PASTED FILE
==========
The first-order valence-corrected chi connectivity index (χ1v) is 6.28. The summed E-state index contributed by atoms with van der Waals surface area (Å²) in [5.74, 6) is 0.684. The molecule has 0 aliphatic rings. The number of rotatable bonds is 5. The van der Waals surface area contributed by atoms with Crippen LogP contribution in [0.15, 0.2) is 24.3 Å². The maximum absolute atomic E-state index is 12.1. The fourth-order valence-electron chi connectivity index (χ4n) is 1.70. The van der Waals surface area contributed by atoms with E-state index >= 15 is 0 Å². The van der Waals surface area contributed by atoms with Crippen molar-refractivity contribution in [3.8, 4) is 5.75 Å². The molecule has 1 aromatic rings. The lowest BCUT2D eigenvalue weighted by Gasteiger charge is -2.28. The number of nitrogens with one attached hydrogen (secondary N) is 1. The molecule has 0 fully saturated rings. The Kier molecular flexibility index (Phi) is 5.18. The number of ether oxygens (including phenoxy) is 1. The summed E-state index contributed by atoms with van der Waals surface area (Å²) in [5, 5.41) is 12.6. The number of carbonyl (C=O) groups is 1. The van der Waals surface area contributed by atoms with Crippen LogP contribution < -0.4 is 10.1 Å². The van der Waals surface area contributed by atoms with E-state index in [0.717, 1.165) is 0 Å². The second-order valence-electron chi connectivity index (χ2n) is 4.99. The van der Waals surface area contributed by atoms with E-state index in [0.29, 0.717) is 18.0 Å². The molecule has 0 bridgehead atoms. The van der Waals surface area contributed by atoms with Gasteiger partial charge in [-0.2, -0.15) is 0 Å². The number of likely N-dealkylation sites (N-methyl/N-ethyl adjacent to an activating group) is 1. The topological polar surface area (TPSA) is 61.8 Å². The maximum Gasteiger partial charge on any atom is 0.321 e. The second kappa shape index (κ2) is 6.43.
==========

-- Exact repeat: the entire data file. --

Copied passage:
The first-order valence-corrected chi connectivity index (χ1v) is 6.28. The summed E-state index contributed by atoms with van der Waals surface area (Å²) in [5.74, 6) is 0.684. The molecule has 0 aliphatic rings. The number of rotatable bonds is 5. The van der Waals surface area contributed by atoms with Crippen LogP contribution in [0.15, 0.2) is 24.3 Å². The maximum absolute atomic E-state index is 12.1. The fourth-order valence-electron chi connectivity index (χ4n) is 1.70. The van der Waals surface area contributed by atoms with E-state index >= 15 is 0 Å². The van der Waals surface area contributed by atoms with Crippen molar-refractivity contribution in [3.8, 4) is 5.75 Å². The molecule has 1 aromatic rings. The lowest BCUT2D eigenvalue weighted by Gasteiger charge is -2.28. The number of nitrogens with one attached hydrogen (secondary N) is 1. The molecule has 0 fully saturated rings. The Kier molecular flexibility index (Phi) is 5.18. The number of ether oxygens (including phenoxy) is 1. The summed E-state index contributed by atoms with van der Waals surface area (Å²) in [5, 5.41) is 12.6. The number of carbonyl (C=O) groups is 1. The van der Waals surface area contributed by atoms with Crippen LogP contribution < -0.4 is 10.1 Å². The van der Waals surface area contributed by atoms with E-state index in [0.717, 1.165) is 0 Å². The second-order valence-electron chi connectivity index (χ2n) is 4.99. The van der Waals surface area contributed by atoms with E-state index in [0.29, 0.717) is 18.0 Å². The molecule has 0 bridgehead atoms. The van der Waals surface area contributed by atoms with Gasteiger partial charge in [-0.2, -0.15) is 0 Å². The number of likely N-dealkylation sites (N-methyl/N-ethyl adjacent to an activating group) is 1. The topological polar surface area (TPSA) is 61.8 Å². The maximum Gasteiger partial charge on any atom is 0.321 e. The second kappa shape index (κ2) is 6.43.